Israeli Elections, Revisited

Prof. As’ad Abdul Rahman

Prime minister Benjamin Netanyahu “accomplished a very impressive victory”, came the headline in the news media, but very few of Israel’s most ardent friends and supporters in the western world were impressed.

Let us start with the White House spokesman Josh Earnest statement that said “Netanyahu’s cynical, divisive election day tactics only served to erode at values that are critical to the bond between Israel and the United States.” Therefore, the first casualty that bit the dust after the elections was the so-called “shared values” that bind America with Israel.

Hanna Allam is an American lady of the Jewish faith wrote on her web-site saying that “Americans and the rest of the world have seen the prime minister of Israel use anti-Arab language about his own citizens, and jettisoned the two-state solution framework that the international powers have agreed for years as the best way to resolve the Israeli-Palestine conflict.” She concluded by asking:  “can you imagine a foreign minister anywhere else in the world addressing his citizens by demanding that any Arab Israeli who is not sufficiently loyal to Israel as a Jewish state should be instantly beheaded with an ax?”

To add, President Obama’s statement was not optimistic when he said that “now it is hard to find a path back to serious negotiations leading to a peaceful settlement”. Two additional casualties fell down; the peace process and international security. In other words, the victory of the Likud party is being viewed as the greatest threat not only to international security, but to Israel’s security as well.

One other casualty is Israel’s loss of support in the western world and even among Jews which prompted a White House source to tell the Washington Post that “the (Netanyahu’s) win has created a vacuum that has to be filled.”


The political far-right side in Israel won 30 seats for Likud, 8 for Jewish Home, 6 for Israel Beitenu, 7 for the Ultra-orthodox Shas, 6 for ultra-religious United Torah Judaism and 10 for the “center right” party Kulano (an offshoot of Likud party). The Israeli government, yet to be formed, has to carry the exact image of and similarity with these parties which is Talmudist in essence, and which considers “all Goyim (non-Jews) are beasts created in human forms for the sole purpose of serving the Jews”.


The greatest winner in the Israeli elections that really could fill this vacuum is the Palestinian non-violent civil movement BDS (Boycott, Divestment, and Sanctions) whose campaigns to boycott Israel culturally and economically are finding receptive minds around the world even among Israeli Jews and non- Jews. Isolating Israel has become the only peaceful option left for the international community to protect international security from the effects of the toxic waste generated by the maximalist religious colonial Zionists now in charge in Israel.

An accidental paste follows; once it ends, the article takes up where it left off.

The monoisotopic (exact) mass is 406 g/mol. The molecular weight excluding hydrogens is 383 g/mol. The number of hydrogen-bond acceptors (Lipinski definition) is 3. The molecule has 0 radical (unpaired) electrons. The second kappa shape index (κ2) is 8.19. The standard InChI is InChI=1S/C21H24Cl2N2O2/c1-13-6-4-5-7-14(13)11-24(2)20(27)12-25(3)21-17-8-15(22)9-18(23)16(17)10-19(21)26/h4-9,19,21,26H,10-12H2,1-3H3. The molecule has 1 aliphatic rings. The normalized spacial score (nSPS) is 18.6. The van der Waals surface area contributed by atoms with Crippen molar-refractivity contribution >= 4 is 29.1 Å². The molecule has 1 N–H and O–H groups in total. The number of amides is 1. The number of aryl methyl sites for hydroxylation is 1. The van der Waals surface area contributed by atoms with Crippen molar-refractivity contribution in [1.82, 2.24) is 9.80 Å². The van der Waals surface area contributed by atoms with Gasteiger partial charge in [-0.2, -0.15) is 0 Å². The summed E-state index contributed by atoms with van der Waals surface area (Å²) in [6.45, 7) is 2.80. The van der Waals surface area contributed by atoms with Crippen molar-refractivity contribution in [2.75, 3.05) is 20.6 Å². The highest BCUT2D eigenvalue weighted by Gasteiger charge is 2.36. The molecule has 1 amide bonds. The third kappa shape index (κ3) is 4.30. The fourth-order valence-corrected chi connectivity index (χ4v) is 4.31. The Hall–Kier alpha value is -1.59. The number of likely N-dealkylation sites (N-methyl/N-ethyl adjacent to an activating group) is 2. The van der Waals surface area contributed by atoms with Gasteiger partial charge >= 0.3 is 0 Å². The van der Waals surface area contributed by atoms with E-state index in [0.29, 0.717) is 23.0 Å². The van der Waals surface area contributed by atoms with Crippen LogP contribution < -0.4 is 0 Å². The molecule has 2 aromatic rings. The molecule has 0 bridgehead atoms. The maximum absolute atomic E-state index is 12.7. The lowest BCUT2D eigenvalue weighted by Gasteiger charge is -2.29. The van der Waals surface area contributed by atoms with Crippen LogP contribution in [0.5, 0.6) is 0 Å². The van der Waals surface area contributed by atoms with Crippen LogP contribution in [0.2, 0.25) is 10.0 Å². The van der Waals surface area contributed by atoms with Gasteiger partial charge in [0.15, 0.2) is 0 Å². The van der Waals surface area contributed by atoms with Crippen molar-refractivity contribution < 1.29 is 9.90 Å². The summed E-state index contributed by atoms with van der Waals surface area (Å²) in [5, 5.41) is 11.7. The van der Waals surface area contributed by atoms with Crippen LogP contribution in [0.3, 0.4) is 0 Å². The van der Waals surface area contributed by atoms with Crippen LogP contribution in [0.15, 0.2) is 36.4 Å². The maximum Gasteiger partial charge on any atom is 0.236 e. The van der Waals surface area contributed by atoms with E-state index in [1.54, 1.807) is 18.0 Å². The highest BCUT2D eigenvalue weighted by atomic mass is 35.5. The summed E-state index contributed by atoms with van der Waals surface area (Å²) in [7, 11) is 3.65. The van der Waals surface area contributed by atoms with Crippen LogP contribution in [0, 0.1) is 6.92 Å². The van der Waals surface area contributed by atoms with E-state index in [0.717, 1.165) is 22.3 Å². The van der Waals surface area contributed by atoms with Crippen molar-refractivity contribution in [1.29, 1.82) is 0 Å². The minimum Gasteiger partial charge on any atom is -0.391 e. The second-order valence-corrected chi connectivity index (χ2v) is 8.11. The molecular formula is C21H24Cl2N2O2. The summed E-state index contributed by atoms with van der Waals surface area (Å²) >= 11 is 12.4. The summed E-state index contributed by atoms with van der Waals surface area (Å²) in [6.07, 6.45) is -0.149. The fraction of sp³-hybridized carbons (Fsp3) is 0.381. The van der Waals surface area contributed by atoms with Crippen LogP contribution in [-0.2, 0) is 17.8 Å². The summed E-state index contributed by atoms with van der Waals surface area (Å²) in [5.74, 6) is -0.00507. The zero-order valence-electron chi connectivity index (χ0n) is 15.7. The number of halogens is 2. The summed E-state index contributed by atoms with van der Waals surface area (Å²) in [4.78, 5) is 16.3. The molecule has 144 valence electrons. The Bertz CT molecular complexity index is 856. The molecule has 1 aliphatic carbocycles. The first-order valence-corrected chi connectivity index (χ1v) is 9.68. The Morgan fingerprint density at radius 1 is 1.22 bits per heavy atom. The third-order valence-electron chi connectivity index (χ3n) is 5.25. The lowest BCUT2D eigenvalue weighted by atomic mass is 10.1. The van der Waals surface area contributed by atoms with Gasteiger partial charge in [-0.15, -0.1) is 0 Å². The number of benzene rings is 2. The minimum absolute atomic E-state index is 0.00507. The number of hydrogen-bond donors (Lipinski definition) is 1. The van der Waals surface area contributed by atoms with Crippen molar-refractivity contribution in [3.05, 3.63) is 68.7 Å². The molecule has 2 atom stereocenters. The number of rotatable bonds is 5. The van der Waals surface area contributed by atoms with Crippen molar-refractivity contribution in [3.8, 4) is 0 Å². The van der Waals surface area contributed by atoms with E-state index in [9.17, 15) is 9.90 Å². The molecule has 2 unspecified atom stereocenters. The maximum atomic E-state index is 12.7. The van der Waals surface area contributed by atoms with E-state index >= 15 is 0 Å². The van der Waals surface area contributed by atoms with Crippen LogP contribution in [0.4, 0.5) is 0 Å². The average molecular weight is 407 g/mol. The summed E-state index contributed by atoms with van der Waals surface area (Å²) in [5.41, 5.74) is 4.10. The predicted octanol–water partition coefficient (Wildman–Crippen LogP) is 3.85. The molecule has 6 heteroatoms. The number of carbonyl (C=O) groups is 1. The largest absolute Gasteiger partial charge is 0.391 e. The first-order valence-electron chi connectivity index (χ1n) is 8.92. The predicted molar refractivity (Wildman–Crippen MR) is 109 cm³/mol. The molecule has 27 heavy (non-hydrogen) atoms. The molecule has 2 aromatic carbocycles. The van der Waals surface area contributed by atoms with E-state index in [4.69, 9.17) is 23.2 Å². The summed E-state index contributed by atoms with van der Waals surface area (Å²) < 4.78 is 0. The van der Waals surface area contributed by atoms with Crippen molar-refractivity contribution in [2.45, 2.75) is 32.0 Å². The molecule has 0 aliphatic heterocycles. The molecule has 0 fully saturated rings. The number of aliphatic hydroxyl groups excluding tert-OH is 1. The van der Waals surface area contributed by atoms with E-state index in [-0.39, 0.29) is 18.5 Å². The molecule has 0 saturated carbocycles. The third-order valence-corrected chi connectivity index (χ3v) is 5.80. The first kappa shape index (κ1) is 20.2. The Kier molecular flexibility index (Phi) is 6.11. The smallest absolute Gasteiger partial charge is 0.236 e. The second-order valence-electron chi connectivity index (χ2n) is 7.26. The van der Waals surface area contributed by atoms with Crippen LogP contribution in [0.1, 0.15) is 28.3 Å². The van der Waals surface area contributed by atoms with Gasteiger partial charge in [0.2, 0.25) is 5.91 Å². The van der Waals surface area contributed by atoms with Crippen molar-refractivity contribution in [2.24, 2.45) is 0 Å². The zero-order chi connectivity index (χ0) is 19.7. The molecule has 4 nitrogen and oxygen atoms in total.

Along with the non-violent Palestinian activists, a growing opposite in the duality has lost hope of ever attaining a life with dignity under the brutality of the colonial Israeli occupation. That is why the western world is very much concerned at the catastrophes in the making as a result of the steady Judaization of historical Palestine.  American Jewish writer Jamie Kilstein wrote in his blog saying “I guess appealing to the racist lunatic contingency worked for Netanyahu.” The same note was echoed by Michael Schaeffer Omer-Man in “+972″ (Israel’s call Code) web magazine, who said that  “a government that values the voice of one group of its citizens more than others does not share the values espoused by the United States. A state that has kept millions of people under military rule with no say in how they are governed, no say in their future, and which does not seek to end that disenfranchisement, that state does not share America’s values”.

Chemi Shalev, the U.S. editor of Haaretz tweeted on Prime minister Netanyahu’s win ,saying” No matter who won the election, in terms of Israel’s so-called shared values with the United States, this day will live in infamy”, quoting President Roosevelt describing the day Japan attacked Pearl Harbor.


The shared values are assumed to be the basic tenets adhered to by western democracy which is the rule of law not the rule of men and the equality of all citizens regardless of color, gender, race or creed under the same law that includes both the ruled and the rulers, as well. The Zionist colonial racist regime in charge in Israel does not share in any shape or form the stated values of western democracy which left no option for President Obama to begin a “reassessment of U.S. policy in the Middle East”. What does this “reassessment” mean in practical political terms?


France’s foreign minister Laurent Fabius declared on March 17, according to AP, that “France will propose a UN Security Council resolution in the coming weeks that could present a framework for negotiations toward resolving the Israeli-Palestinian conflict.” He ended his statement saying “There is no other solution and I do not know what the United States, Israel’s top ally, will agree to?” If this ’framework” does not include a timeline that ends the Israeli colonial occupation under chapter seven of the UN  charter and the United States abstaining to allow the resolution to pass, the Palestinian people would advise Fabius not to trouble himself.